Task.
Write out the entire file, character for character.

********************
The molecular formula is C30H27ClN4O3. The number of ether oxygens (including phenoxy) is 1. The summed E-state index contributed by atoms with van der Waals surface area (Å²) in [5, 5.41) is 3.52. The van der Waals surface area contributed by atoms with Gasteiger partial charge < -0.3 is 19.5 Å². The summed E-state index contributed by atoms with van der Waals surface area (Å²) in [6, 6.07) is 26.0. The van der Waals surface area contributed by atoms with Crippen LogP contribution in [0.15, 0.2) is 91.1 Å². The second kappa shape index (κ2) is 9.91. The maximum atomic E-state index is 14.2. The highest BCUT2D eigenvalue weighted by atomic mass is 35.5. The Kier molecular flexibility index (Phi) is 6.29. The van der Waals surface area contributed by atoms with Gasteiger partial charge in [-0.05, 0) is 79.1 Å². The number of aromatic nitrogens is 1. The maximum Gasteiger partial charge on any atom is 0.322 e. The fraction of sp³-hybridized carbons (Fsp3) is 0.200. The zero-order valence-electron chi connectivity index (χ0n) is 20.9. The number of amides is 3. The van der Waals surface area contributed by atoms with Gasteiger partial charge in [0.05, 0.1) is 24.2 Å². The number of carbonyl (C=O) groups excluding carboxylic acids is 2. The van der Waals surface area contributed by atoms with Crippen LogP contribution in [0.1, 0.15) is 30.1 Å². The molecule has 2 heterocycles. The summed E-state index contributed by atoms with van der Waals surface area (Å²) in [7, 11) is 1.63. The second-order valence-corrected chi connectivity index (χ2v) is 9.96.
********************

The molecular formula is C30H27ClN4O3. The number of ether oxygens (including phenoxy) is 1. The summed E-state index contributed by atoms with van der Waals surface area (Å²) in [5, 5.41) is 3.52. The van der Waals surface area contributed by atoms with Gasteiger partial charge < -0.3 is 19.5 Å². The summed E-state index contributed by atoms with van der Waals surface area (Å²) in [6, 6.07) is 26.0. The van der Waals surface area contributed by atoms with Crippen LogP contribution in [0.15, 0.2) is 91.1 Å². The second kappa shape index (κ2) is 9.91. The maximum atomic E-state index is 14.2. The highest BCUT2D eigenvalue weighted by atomic mass is 35.5. The Kier molecular flexibility index (Phi) is 6.29. The van der Waals surface area contributed by atoms with Gasteiger partial charge in [-0.05, 0) is 79.1 Å². The number of aromatic nitrogens is 1. The maximum Gasteiger partial charge on any atom is 0.322 e. The fraction of sp³-hybridized carbons (Fsp3) is 0.200. The zero-order valence-electron chi connectivity index (χ0n) is 20.9. The number of amides is 3. The van der Waals surface area contributed by atoms with Gasteiger partial charge in [0.05, 0.1) is 24.2 Å². The number of carbonyl (C=O) groups excluding carboxylic acids is 2. The van der Waals surface area contributed by atoms with Crippen LogP contribution in [0.1, 0.15) is 30.1 Å². The molecule has 2 heterocycles. The summed E-state index contributed by atoms with van der Waals surface area (Å²) in [7, 11) is 1.63. The second-order valence-corrected chi connectivity index (χ2v) is 9.96.